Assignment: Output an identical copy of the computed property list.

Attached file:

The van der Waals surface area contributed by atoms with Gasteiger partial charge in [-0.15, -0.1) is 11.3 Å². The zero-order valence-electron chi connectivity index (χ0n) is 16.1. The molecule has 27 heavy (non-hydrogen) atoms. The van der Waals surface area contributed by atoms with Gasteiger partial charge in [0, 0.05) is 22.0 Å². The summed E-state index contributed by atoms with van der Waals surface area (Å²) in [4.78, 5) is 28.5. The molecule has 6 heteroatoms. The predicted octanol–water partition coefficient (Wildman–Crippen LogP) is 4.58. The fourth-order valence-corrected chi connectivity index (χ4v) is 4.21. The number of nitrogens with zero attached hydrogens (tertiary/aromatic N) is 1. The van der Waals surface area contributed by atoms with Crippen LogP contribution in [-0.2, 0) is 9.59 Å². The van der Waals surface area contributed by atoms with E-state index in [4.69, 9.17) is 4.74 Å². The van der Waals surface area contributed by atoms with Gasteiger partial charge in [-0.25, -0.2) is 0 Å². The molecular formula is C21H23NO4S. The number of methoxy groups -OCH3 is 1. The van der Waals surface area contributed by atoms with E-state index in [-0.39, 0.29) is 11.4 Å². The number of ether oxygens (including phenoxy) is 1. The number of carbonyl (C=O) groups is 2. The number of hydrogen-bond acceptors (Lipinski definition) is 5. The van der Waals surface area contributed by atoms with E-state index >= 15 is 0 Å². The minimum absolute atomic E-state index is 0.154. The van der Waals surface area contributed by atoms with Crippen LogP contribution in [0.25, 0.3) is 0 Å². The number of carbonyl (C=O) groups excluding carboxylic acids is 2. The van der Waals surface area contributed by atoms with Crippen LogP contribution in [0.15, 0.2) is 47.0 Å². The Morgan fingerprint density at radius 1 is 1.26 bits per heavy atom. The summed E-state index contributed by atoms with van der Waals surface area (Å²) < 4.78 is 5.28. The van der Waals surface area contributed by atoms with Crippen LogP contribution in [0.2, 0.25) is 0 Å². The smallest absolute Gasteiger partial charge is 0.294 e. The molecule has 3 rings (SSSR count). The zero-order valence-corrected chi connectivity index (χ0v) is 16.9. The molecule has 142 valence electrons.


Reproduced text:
The van der Waals surface area contributed by atoms with Gasteiger partial charge in [-0.15, -0.1) is 11.3 Å². The zero-order valence-electron chi connectivity index (χ0n) is 16.1. The molecule has 27 heavy (non-hydrogen) atoms. The van der Waals surface area contributed by atoms with Gasteiger partial charge in [0, 0.05) is 22.0 Å². The summed E-state index contributed by atoms with van der Waals surface area (Å²) in [4.78, 5) is 28.5. The molecule has 6 heteroatoms. The predicted octanol–water partition coefficient (Wildman–Crippen LogP) is 4.58. The fourth-order valence-corrected chi connectivity index (χ4v) is 4.21. The number of nitrogens with zero attached hydrogens (tertiary/aromatic N) is 1. The van der Waals surface area contributed by atoms with Crippen LogP contribution in [-0.2, 0) is 9.59 Å². The van der Waals surface area contributed by atoms with E-state index in [4.69, 9.17) is 4.74 Å². The van der Waals surface area contributed by atoms with Gasteiger partial charge in [-0.25, -0.2) is 0 Å². The molecular formula is C21H23NO4S. The number of methoxy groups -OCH3 is 1. The van der Waals surface area contributed by atoms with E-state index in [-0.39, 0.29) is 11.4 Å². The number of ether oxygens (including phenoxy) is 1. The number of carbonyl (C=O) groups is 2. The number of hydrogen-bond acceptors (Lipinski definition) is 5. The van der Waals surface area contributed by atoms with E-state index >= 15 is 0 Å². The minimum absolute atomic E-state index is 0.154. The van der Waals surface area contributed by atoms with Crippen LogP contribution in [0.25, 0.3) is 0 Å². The number of carbonyl (C=O) groups excluding carboxylic acids is 2. The van der Waals surface area contributed by atoms with Crippen LogP contribution in [0.15, 0.2) is 47.0 Å². The Morgan fingerprint density at radius 1 is 1.26 bits per heavy atom. The summed E-state index contributed by atoms with van der Waals surface area (Å²) < 4.78 is 5.28. The van der Waals surface area contributed by atoms with Crippen LogP contribution in [0.2, 0.25) is 0 Å². The smallest absolute Gasteiger partial charge is 0.294 e. The molecule has 3 rings (SSSR count). The zero-order valence-corrected chi connectivity index (χ0v) is 16.9. The molecule has 142 valence electrons.